How to Start a Carpet Installation Business

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If you’re particularly crafty and willing to undergo some on-the-job training or a certification course, starting your own carpet installation business could be a lucrative venture. As long as there is new construction and homeowners or real estate agents looking to revamp the look and feel of a home, the carpet installation industry will continue to thrive. Cut costs by operating a mobile carpet business.

Learn the trade for installing carpet in residential and commercial properties. According to the Bureau of Labor Statistics’ Occupational Handbook, the majority of carpet installers learn their skills via on-the-job training. Get employed working beneath a skilled carpet contractor or enroll in a training course. The International Standards & Training Alliance offers a carpet training course that teaches floor preparation, how to match patterns, cutting methods, tools and how to address different floor plans.

Get licensed and insured. Contact your county clerk to register your business and obtain a contractor’s license, if necessary. Carpet installers aren’t required to have a special license; however, savvy customers will expect you to have at least a business permit and business insurance. Purchase a general liability policy, as well as bonding coverage, if necessary.

Study the various carpet fabrics, price ranges and colors that you intend to offer. Consider enrolling in an interior design course to help you identify color combinations and to give yourself an edge over your competition. While some customers will already have a design or color scheme in mind, others may look to you for advice.

Purchase a commercial van or truck and trailer, hauling equipment, an answering service, a merchant account if accepting credit cards, knee pads, a uniform and tools, such as hammers, drills, staple guns, carpet knives, rubber mallets, carpet shears, knee kickers, wall trimmers, loop pile cutters, heat irons, and power stretchers.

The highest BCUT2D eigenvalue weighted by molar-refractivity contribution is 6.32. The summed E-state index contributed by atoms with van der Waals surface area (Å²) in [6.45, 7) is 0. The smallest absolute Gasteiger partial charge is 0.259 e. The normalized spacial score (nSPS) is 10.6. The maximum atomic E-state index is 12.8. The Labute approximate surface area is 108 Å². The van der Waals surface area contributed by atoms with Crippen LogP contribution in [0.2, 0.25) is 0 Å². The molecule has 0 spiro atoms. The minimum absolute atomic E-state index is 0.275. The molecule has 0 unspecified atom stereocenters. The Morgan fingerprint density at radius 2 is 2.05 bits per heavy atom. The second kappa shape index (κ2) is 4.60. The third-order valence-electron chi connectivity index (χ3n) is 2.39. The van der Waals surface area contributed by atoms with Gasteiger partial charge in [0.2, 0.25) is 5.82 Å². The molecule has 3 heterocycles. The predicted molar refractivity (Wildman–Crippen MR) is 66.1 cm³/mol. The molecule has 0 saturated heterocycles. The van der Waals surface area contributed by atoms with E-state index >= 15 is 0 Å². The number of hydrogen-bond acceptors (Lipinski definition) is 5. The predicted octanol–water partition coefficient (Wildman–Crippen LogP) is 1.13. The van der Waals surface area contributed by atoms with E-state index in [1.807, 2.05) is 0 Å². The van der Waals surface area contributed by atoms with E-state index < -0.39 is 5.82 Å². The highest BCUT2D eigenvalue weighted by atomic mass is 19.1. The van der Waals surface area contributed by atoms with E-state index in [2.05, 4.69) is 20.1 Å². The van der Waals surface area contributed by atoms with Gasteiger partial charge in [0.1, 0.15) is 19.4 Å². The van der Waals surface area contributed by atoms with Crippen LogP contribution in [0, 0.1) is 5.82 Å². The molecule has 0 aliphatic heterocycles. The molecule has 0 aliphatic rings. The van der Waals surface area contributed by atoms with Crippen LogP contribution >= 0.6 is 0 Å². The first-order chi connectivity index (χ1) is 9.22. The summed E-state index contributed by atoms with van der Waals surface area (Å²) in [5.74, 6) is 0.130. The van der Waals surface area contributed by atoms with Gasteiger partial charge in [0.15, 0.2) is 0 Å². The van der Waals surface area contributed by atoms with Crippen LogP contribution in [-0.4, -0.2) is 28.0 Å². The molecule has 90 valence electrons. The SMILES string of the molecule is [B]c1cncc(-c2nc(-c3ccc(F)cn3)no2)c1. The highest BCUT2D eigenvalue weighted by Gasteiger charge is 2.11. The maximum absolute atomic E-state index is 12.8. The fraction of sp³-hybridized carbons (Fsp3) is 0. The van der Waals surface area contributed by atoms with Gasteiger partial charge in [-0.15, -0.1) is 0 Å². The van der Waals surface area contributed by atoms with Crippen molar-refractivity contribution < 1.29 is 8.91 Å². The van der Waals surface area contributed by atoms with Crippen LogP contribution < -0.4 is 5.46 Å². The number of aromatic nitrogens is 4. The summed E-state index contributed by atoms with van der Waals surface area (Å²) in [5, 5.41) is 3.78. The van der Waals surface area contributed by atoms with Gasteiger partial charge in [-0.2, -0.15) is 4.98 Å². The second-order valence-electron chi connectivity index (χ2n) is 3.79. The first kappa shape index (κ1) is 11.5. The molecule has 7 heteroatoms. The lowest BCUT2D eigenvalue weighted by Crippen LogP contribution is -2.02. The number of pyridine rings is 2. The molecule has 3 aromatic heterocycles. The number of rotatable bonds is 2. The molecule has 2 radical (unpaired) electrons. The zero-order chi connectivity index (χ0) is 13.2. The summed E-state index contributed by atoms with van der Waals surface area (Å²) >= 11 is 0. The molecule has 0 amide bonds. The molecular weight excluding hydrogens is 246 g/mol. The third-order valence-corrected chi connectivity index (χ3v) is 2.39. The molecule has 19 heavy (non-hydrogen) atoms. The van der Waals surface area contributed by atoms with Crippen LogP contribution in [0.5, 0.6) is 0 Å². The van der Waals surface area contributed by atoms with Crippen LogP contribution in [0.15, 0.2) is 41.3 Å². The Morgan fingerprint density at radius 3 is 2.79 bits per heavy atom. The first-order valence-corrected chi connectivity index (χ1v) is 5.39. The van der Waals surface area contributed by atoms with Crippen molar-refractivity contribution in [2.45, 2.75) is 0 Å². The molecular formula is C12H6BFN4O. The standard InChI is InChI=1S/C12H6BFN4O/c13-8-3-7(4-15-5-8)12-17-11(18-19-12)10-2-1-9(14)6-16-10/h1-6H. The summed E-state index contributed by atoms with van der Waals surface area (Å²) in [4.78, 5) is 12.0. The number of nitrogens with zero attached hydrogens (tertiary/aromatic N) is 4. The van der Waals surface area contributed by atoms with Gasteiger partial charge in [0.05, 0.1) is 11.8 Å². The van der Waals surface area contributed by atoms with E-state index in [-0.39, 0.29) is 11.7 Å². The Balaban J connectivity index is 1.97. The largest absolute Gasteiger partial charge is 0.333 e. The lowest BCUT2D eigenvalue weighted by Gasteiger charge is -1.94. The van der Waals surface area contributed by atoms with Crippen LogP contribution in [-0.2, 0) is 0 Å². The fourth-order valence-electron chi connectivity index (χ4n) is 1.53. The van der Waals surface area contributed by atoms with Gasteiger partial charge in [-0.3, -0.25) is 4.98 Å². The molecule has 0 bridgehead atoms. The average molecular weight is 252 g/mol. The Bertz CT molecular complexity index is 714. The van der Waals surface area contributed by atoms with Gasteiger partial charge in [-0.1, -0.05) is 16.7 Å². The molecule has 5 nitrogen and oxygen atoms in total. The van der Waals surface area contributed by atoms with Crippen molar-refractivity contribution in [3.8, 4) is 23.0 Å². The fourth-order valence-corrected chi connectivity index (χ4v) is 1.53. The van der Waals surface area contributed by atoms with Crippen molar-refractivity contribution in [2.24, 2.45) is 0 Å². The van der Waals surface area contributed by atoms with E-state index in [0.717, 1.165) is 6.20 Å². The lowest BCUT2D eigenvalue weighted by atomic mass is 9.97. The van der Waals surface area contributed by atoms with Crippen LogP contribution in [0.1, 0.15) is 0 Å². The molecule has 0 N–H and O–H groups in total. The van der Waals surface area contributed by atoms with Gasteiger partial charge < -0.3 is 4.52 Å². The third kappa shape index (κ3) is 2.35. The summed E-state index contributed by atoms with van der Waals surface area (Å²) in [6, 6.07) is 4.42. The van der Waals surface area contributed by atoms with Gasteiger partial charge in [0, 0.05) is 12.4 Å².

Establish a relationship with a local wholesale carpet supply company and obtain samples. Find a local dump where you can dump old carpet.

Establish your business and begin marketing. Create a portfolio of your work and a service contract that states what you will and won’t do, such as moving furniture, removing old carpet or clean-up. Ensure that each client understands the service contract. Stock your commercial van with books of carpet samples that you can present to potential customers. Ask satisfied customers to provide referrals to potential clients.

Tips

  • Register your business with your Chamber of Commerce and the Better Business Bureau.

    Once you have enough manpower to accommodate large jobs, target government offices, airports and hotels. Before you bid on a contract, ensure that you have the right equipment, enough manpower and enough time to complete the job in the time allotted. Additionally, don’t sell yourself short. Don’t undercut competitors to that point that you are no longer making a profit. Provide better or friendlier service instead of lowering your prices.

References

Resources

About the Author

Shanika Chapman has been writing business-related articles since 2009. She holds a Bachelor of Science in social science from the University of Maryland University College. Chapman also served for four years in the Air Force and has run a successful business since 2008.

Photo Credits

  • Stefanie White/Photodisc/Getty Images